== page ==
对我来说，为什么HFS +（a.k.a。）一直是个谜Mac OS Extended) file system is so often disrespected.
The first wave of disrespect was when Mac OS X 10.0 shipped, with support for both UFS and HFS+ disk formatsDespite the fact that HFS+ was both the default andApple强烈推荐, numerous Unix nerds took it upon themselves to format their startup volumes using UFSThe guys who did this were the sort of people who wanted to believe that Mac OS X was more like “Unix with a Mac-like appearance” than what it really is — the Mac OS with Unix-like underpinnings.
(The second and third reasons are often conflated by misinformed individuals who believe that type/creator metadata is stored在the resource fork; it’s notJust like any other metadata — such as the filename and the creation/modification dates — type/creator metadata is stored in the file system, not in the file itself.)
它的要点归结为I’m a Unix tough guy; I have no need for that deprecated Mac OS baby stuff.For typical desktop use, there were never any actual technical reasons for using UFS in lieu of HFS+; it just满面喜欢讨厌的事情。
Of course, every person I’ve encountered who tried this eventually repented and reformatted their drive as HFS+The truth is that HFS+ is — unsurprisingly — much better-suited to Mac OS X than UFS.
The next wave of HFS+ disrespect started two years ago when Apple hiredDominic Giampaolo, renowned file system design expert and creator of the highly-regarded, metadata-rich Be File System.啊，哈，花生画廊惊呼，Apple hired Dominic Giampaolo to write a brand-new file system to replace HFS+!
Flash-forward to last week’s WWDC announcements, where Apple announced thatMac OS X 10.4 (Tiger) will include an updated suite of command-line tools（例如。
柏油) that fully support HFS+ resource forks and metadata.
The only negative thing that can be said about this is that it’s about fucking timeUpdating the tools to support HFS features is a much better solution than trying to ram the less-featured UFS down everyone’s throat as a sop to the limitations of 30-year-old command-line tools.
简而言之，10.4将提供更多support for HFS+ features, not less.
And so what then has Giampaolo been working on? One answer, we now know, is that he’s been adding metadata features在上面of HFS+. Specifically, Spotlight — which is, in the words of one WWDC attendee, Giampaolo’s “baby”.
“Spotlight” is much more than just the visible UI shown during Jobs’s keynote: the vibrant blue search field in the top-right corner of the screen, and accompanying search results window那是Spotlight，用户可见的主题演示前端。
然而，引擎盖下，Spotlight也是一组API可由第三方开发人员访问It’s an entirely new metadata database — not replacing the existing HFS+ file system, but instead built on top of it.
Via email, the aforementioned source who attended the Spotlight session at WWDC sent me the following report.
Spotlight is completely, relentlessly focused on files and files’ metadataFiles are the only object returned to Spotlight queriesTwo aspects of Jobs’ keynote were thus misleading:
The “spotlight” effect on System Preferences was wholly unrelated to Spotlight.
Spotlight’s ability to show results from Apple Mail archives on Jobs’ machine was tantamount to a shamBelieve it or not, Tiger Mail has switched to an “exploded”邮件目录-like storage format with a single message per file.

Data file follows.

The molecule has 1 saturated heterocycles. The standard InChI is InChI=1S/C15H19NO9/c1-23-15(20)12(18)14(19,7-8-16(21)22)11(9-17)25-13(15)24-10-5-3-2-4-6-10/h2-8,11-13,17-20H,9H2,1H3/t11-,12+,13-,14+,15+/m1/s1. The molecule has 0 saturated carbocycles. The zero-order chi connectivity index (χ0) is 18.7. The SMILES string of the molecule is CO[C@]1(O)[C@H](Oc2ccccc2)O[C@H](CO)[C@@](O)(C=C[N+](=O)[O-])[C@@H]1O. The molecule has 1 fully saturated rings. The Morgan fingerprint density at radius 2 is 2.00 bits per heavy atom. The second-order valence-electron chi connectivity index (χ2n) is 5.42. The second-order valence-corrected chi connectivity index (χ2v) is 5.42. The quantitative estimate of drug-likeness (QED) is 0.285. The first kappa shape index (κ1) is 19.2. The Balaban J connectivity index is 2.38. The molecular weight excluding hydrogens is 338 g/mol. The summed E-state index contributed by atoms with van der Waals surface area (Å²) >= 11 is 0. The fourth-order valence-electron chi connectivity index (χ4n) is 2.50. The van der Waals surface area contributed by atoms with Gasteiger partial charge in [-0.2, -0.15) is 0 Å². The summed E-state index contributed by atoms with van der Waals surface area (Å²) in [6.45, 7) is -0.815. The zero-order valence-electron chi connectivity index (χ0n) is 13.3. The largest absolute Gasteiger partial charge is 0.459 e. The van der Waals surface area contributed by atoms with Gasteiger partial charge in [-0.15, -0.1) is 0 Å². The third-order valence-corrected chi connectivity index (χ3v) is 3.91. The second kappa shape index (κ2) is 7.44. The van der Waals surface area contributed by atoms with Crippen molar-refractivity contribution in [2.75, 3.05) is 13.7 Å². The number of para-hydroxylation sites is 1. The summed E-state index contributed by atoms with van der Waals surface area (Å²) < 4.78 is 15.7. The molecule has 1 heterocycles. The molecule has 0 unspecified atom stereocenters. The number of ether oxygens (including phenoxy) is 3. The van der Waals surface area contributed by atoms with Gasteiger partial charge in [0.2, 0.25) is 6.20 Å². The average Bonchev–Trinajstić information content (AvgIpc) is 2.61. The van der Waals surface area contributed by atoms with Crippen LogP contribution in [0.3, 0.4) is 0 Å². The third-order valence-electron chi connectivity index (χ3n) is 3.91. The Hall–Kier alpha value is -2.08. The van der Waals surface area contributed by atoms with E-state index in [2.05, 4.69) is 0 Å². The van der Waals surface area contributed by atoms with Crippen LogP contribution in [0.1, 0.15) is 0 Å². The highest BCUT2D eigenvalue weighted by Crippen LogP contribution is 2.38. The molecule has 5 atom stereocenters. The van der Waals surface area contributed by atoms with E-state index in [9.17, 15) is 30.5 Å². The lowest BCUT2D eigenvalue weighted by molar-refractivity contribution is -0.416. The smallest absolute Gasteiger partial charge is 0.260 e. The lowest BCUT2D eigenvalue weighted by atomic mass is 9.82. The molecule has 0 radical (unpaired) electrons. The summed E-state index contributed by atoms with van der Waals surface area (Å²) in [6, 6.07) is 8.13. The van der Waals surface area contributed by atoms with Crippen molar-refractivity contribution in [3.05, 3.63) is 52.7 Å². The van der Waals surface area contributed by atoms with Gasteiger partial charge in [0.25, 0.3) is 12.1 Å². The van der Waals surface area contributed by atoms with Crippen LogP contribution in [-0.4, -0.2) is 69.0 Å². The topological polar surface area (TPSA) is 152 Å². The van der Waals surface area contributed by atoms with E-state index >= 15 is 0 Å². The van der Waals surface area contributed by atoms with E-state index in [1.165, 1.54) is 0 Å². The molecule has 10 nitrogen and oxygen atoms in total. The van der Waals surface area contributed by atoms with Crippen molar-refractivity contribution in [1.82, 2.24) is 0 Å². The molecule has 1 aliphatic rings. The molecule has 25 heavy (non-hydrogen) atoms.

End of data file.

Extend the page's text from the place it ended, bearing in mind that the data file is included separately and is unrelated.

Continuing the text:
One implication of Spotlight’s file-centricity is that its ability to search “email” might not apply to clients other than Apple Mail — it’s the fact that the new Tiger version of Mail stores each message as a separate file that allows Spotlight to effectively return individual mail messages as search resultsNo other major mail client uses a one-message-per-file storage format.
[更新：The current version of Apple Mail — included with Mac OS X 10.3.x — already uses a one-message-per-file mail storage format for IMAP accounts (including .Mac accounts)For POP accounts, however, it uses “mbox” filesBeginning with 10.4, it will apparently use a one-message-per-file storage format for all mailboxes也，GyazMailalready uses a one-message-per-file mailbox storage format.]
Spotlight的全文搜索外包给SearchKit, which will be considerably faster in Tiger (“3× indexing, 20× incremental search” over Panther)So, Spotlight has three places to look for information about files: its own hand-tuned substring-matching metadata store (built by Giampaolo, not part of Core Data or anything else), Carbon’s HFS+ catalog calls (so Spotlight将respond to searches for type and creator), and SearchKit’s full-text index.
Both metadata collection and full-text indexing depend on cooperating per-file-format Importers, either written by Apple or by third partiesLike Google, no matter how much text an Importer provides, Spotlight only cares about the first 100K of raw text.
Importers are fired on every file the moment it is created, saved, changed, or moved, including when files are made available through a newly mounted drivePerformance is said to be excellent in every case except network-mounted home directories, which are bedeviling on several levels and on which they’re still working.
It’s through the default set of Importers that Spotlight is able to index and search format-specific metadata, such as the ID3 tags in MP3 files.
What’s cool about this architecture is that Spotlight’s indexes will thus stay up-to-date automaticallyAll you need to do is save, move, or copy a file, and Spotlight’s metadata and content indexes will note the changes on-the-flyCompare and contrast to the full-content file searching previously provided via Sherlock, which required periodic monolithic re-indexing of the content of your drives.
At the API level, Spotlight responds to a range of C-like, Google-like query modifiers:
> =, and both leading/trailing
*Queries can toggle case-insensitivity, and also diacritical insensitivityHigh-level Cocoa APIs and comfortably low-level Carbon/CoreServices APIs are available in addition to the Finder UI.